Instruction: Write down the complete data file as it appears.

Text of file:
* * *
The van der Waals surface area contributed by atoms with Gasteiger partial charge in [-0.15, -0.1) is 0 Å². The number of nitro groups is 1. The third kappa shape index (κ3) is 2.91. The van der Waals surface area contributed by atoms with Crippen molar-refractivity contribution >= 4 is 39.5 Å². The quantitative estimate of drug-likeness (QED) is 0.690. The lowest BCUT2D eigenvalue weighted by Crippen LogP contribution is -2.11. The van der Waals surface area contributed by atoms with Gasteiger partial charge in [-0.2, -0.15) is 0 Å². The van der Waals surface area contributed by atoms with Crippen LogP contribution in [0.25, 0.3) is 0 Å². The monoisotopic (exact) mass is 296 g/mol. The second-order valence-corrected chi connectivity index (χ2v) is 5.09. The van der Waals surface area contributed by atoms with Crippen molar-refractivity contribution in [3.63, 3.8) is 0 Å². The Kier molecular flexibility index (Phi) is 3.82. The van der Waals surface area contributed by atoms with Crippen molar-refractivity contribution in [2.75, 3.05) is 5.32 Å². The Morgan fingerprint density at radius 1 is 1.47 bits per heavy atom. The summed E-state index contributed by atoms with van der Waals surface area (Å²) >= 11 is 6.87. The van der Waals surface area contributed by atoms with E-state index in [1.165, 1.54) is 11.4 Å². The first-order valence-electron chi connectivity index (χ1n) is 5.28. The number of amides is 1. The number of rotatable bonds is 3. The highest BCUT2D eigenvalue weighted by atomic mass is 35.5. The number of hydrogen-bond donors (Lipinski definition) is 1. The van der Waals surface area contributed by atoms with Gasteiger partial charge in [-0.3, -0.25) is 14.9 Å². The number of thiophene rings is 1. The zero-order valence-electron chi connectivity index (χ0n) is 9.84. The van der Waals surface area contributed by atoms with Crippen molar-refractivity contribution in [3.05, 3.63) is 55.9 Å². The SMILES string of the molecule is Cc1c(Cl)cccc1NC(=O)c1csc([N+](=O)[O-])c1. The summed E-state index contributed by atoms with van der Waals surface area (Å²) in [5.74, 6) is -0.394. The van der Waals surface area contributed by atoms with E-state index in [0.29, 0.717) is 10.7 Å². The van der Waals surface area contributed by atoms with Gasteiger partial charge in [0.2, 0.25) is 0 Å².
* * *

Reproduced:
The van der Waals surface area contributed by atoms with Gasteiger partial charge in [-0.15, -0.1) is 0 Å². The number of nitro groups is 1. The third kappa shape index (κ3) is 2.91. The van der Waals surface area contributed by atoms with Crippen molar-refractivity contribution >= 4 is 39.5 Å². The quantitative estimate of drug-likeness (QED) is 0.690. The lowest BCUT2D eigenvalue weighted by Crippen LogP contribution is -2.11. The van der Waals surface area contributed by atoms with Gasteiger partial charge in [-0.2, -0.15) is 0 Å². The van der Waals surface area contributed by atoms with Crippen LogP contribution in [0.25, 0.3) is 0 Å². The monoisotopic (exact) mass is 296 g/mol. The second-order valence-corrected chi connectivity index (χ2v) is 5.09. The van der Waals surface area contributed by atoms with Crippen molar-refractivity contribution in [3.63, 3.8) is 0 Å². The Kier molecular flexibility index (Phi) is 3.82. The van der Waals surface area contributed by atoms with Crippen molar-refractivity contribution in [2.75, 3.05) is 5.32 Å². The Morgan fingerprint density at radius 1 is 1.47 bits per heavy atom. The summed E-state index contributed by atoms with van der Waals surface area (Å²) >= 11 is 6.87. The van der Waals surface area contributed by atoms with E-state index in [1.165, 1.54) is 11.4 Å². The first-order valence-electron chi connectivity index (χ1n) is 5.28. The number of amides is 1. The number of rotatable bonds is 3. The highest BCUT2D eigenvalue weighted by atomic mass is 35.5. The number of hydrogen-bond donors (Lipinski definition) is 1. The van der Waals surface area contributed by atoms with Gasteiger partial charge in [-0.3, -0.25) is 14.9 Å². The number of thiophene rings is 1. The zero-order valence-electron chi connectivity index (χ0n) is 9.84. The van der Waals surface area contributed by atoms with Crippen molar-refractivity contribution in [3.05, 3.63) is 55.9 Å². The SMILES string of the molecule is Cc1c(Cl)cccc1NC(=O)c1csc([N+](=O)[O-])c1. The summed E-state index contributed by atoms with van der Waals surface area (Å²) in [5.74, 6) is -0.394. The van der Waals surface area contributed by atoms with E-state index in [0.29, 0.717) is 10.7 Å². The van der Waals surface area contributed by atoms with Gasteiger partial charge in [0.2, 0.25) is 0 Å².